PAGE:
Have you ever had that friend that broke up with their significant other, and started another relationship weeks, or even days after it ended? That can be a tough transision, one that rarely ever works. Usually the reasons for starting the new relationship aren't thought through, and it almost always end up not working out in the end...
When I teach people Sketchup, I tell them that they don't have to give up their current solution, no matter how bad it is! Throwing away your current solution and jumping into another without learning it first can be a disaster, no matter how great the new system is. A smooth transition is the way to go.
A great way to get started in Sketchup, without switching overnight is to draw small parts of your project in it. I started in Sketchup using it for countertop quotes. Countertop quotes are really easy to draw, and easy to understand. Even if you start a Sketchup countertop and give up, one can draw a countertop quote in pencil in a matter of minutes. The risk is very low to try it out, and the reward is some great Sketchup training.
A typical countertop quote for me looks like this:
With the introduction of the Corian Private collection, I had a customer that didn't understand the grain direction in Corian, and what that would look like. If you aren't familiar with the Corian Private collection, take a look at this picture:
The "grain" on the Corian Private collection series typically runs in one direction. This poses a problem when you get to joints, as that grain will have to change direction. In this case, it's mitered.
In a typical "U" shaped kitchen, you could have two joints. What do you do, do you mitre? Do you do butt joints? More to the point, even if you understand what this will look like, will your customer?
Enter my solution. The picture below is a Sketchup model. It was drawn to accurate dimensions, and the texture is an actual picture of a Corian Saffron slab. I was able to draw the countertop, draw in the seams, place and rotate the textures, all in minutes.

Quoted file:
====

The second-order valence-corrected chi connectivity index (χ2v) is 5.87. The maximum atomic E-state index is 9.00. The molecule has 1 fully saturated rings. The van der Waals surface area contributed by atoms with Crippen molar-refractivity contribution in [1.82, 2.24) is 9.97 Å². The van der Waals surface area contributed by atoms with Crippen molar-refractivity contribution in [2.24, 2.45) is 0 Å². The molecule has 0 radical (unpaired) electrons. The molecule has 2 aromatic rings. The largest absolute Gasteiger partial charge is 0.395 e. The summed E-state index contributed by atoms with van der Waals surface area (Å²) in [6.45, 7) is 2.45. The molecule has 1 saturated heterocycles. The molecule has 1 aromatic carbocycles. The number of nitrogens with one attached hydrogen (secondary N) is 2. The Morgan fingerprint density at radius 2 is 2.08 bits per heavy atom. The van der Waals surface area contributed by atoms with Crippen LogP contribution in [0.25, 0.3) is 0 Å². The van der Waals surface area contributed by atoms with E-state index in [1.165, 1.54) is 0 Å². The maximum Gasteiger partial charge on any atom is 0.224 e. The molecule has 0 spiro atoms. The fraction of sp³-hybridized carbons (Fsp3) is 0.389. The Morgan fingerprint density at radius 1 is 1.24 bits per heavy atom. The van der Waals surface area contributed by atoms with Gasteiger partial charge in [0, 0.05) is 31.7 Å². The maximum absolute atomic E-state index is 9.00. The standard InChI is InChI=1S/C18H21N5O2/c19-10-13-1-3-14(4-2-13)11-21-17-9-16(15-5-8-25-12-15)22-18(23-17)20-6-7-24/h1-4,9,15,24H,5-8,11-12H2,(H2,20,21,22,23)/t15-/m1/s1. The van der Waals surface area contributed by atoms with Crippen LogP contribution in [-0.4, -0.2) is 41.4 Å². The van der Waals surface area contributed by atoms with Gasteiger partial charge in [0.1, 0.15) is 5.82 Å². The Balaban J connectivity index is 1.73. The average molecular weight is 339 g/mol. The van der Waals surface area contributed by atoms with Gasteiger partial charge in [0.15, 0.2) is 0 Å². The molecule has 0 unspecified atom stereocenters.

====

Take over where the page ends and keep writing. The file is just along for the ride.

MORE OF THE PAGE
To do this, first start by drawing your countertop in Sketchup. You can draw in a backsplash, and you should also draw lines separating the deck where you would like the seam. This separates the faces of your countertop so that you can put a texture on each face, and rotate it to you liking. My drawing started out looking like this:
Notice I plan on doing two butt joints. So I drew lines across the deck where those seams are going to be. The next step is to apply your textures. You can create Corian Private Collection texture like I did, or you can download this model at the end of the post and experiment with the texture that is already in the model. Place the texture on the first leg of your countertop, like this:
Now, I want this "grain" to be running the long way. Its really easy to do, just right click on the face with the texture, and select "Texture" and then select "Position"
Now, this will put the texture into a mode that will allow you to scale it, twist it, and distort it. You can do this by grabbing and pulling the pins that are around the texture. YOU DON'T WANT TO DO THIS! Using those pins is a great method for distorting textures, and getting them to fit on faces, but in this case, we want to maintain the scale of the texture. I went to a lot of trouble photographing that texture so that it would be the right scale in the drawing, there is no need to ruin all that hard work!
So, if you right click again, and select "Rotate" and then "90" the texture will be rotated 90 degrees. The scale won't be affected at all, and you didn't have to drag any of those pins around. If you see the edge of a texture, you can just click and drag the texture around to place it where you want it on the face. These textures are drawn the exact size of Corian slabs, so this can help you determine if you need another seam if you have a really long counter. (Always check with your favorite fabricator too!)
Right click again, and select "Done". Now your "grain" should be running in this direction:
Now, repeat this process for the other two faces. Rotate as needed.
Now, lastly you have those black lines across your seams, which I don't like personally. Its really easy to get rid of them. You can either right click on each line and select "Hide" or, you can use the Erase tool while holding shift. When using the Erase tool WHILE holding shift, any lines that you go over this way will be hidden. If you use the erase tool without holding shift, you will actually remove the line and the two adjacent faces will be connected, and your textures won't be rotated the right way.
So, while this may seem time consuming, its really not. I can now create a drawing just like this in about 15 minutes or less. Its a great way to show how Corian, and granite seams are going to look, and makes a really professional document for both your customer, and your fabricators. The dimensioned schematic that you see here was created in LayOut, which I will cover in a future post.
Search for "Corian Saffron" countertop in Sketchup's 3D warehouse, or download the model with the link below.
These instructions are a brief overview of how this process is done. If you have any specific questions, please feel free to post in the comments below, or contact us directly.